A debate with two complementarians

I recently debated two complementarians on Justin Brierley's fantastic UK radio show, "Unbelievable?"  My conversation partners were Owen Strachan and Adrian Warnock. Owen is a theology professor at Boyce College, Kentucky, who recently made news for calling stay-at-home dads "man fails." Adrian is a UK church blogger, who has been posting about gender roles quite a bit in the past week

The dialog was civil and constructive…so I hope you will take a listen. 

Stream from Web

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For more on gender equality and scripture, check out my Mutuality Series, specifically: 

4 Common Misconceptions about Egalitarians

Let's Start at the Beginning, Shall We?  (Genesis 1-3)

Submission in Context: Christ and the Greco-Roman Household Codes

For the Sake of the Gospel, Let Women Speak

Women of Valor: It's About Character, Not Roles

Dan on Roles, Leadership, and Supporting Your Partner

Is Patriarchy Really God's Dream for the World?


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Rita Brdicka - Woman of Valor

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By Lee Lueck

Even though I live 500 miles away from her, my mother is my constant companion in the kitchen. On the many nights I make spaetzle for my family, I measure flour with the scoop I scavenged years ago from her overflowing utensil drawers. I load the batter in the spaetzle maker Mom gave me because every self-respecting Czech-Slovak-American cook needs this essential kitchen tool. The batter falls like ribbons into the boiling water in the copper-bottomed Revereware passed down to me from her mother. I drain the tender dumplings in another of Mom’s castoffs, a colander I’ve used for the past 25 years, and serve them in the scalloped stoneware bowl that once belonged to her aunt.

My family is the fourth generation to eat at our golden oak table. How many times did Mom open it wide to serve a dozen people a holiday meal at which we eagerly stuffed ourselves fuller than she packed the turkey, debated our views of the day’s events and laughed as our seemingly meek grandma displayed her sassy side? Even after savoring the last bite of pumpkin pie, nobody wanted to leave.

The table’s solid presence in my cozy room represents the perfect image of Mom’s presence in my life. It’s as tangible as the pots and pitchers she has lavished on me over the years, but it also embodies her very identity as Wife, Mother, Daughter, Friend, Nurturer. Mom doesn’t need to read any of the now-popular books telling my fast-food and fad-food generation about The Shared Table or coming Back to the Table. Throughout the nearly 40 years she had her five children or ailing mom and uncle living with her and the following years as an empty nester, her life has written The Welcoming Table for family and friends fortunate to share in her simple seasonal meals and lively conversation.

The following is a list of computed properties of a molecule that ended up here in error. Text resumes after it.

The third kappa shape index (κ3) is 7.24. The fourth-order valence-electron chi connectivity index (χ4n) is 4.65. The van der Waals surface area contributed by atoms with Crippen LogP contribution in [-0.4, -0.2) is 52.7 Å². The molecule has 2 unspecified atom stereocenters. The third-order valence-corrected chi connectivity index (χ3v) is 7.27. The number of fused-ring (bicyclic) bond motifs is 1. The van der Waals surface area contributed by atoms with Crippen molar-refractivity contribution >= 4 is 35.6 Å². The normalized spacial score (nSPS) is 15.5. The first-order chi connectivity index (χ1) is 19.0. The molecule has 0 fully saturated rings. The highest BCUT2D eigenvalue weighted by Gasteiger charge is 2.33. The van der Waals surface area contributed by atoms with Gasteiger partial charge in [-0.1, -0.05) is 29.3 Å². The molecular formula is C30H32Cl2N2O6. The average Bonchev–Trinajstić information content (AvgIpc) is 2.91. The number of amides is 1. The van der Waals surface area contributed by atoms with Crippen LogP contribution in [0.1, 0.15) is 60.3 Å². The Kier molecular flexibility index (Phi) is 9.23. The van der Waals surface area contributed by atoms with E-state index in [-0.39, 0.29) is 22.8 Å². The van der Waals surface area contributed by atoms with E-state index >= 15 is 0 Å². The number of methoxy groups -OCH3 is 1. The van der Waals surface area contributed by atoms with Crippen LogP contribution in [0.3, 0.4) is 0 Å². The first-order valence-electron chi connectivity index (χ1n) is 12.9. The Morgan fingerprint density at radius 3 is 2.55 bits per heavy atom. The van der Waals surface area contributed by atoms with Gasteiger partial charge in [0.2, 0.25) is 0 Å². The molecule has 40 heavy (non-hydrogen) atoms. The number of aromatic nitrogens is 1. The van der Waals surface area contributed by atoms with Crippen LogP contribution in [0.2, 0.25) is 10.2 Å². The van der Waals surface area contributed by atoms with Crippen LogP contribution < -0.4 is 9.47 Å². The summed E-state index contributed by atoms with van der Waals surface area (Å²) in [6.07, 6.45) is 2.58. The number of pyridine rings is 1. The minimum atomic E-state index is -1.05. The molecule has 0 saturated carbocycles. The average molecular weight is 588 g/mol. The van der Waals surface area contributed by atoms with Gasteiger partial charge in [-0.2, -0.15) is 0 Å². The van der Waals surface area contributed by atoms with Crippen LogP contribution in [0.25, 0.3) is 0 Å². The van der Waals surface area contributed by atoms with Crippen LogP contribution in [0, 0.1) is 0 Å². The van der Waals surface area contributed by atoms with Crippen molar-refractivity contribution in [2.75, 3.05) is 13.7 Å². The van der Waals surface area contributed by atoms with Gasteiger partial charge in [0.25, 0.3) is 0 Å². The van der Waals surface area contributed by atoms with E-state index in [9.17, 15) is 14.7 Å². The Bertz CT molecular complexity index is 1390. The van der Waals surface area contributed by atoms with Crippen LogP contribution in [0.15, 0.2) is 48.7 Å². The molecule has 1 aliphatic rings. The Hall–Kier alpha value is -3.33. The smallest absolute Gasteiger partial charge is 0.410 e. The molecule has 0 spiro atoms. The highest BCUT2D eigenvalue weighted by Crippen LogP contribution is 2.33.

She understands that food was meant for sharing, that meals should be eaten together – at the table, not in the car – and that she not only feeds bodies, but nourishes souls. She knows that tasty food does not need to be fussy or complicated or take an entire afternoon to prepare and that often the best dishes are the happy accidents discovered as you try to find yet another way in August to serve zucchini.

Mom is 82 now, walking on an artificial hip and knee, her right femur held together with a rod and screws. She spends the majority of her day visiting Dad at his nursing home. Yet she still feeds us.

I spent a week with her and Dad earlier this summer after Dad’s latest stroke. Six weeks earlier – during Mom’s recovery from knee surgery – he and I had cooked and cleaned together. We’d gone to Walgreens for Mom’s medication. Now the once animated storyteller was unable to speak; it took me 15 minutes during my first day with him to figure out he wanted the blinds lowered in his room. He could barely grasp his fork; “Look at your hand, Dad. You really have to concentrate on your grip,” I gently reminded him as I cleaned the gravy off the handle for the fourth time.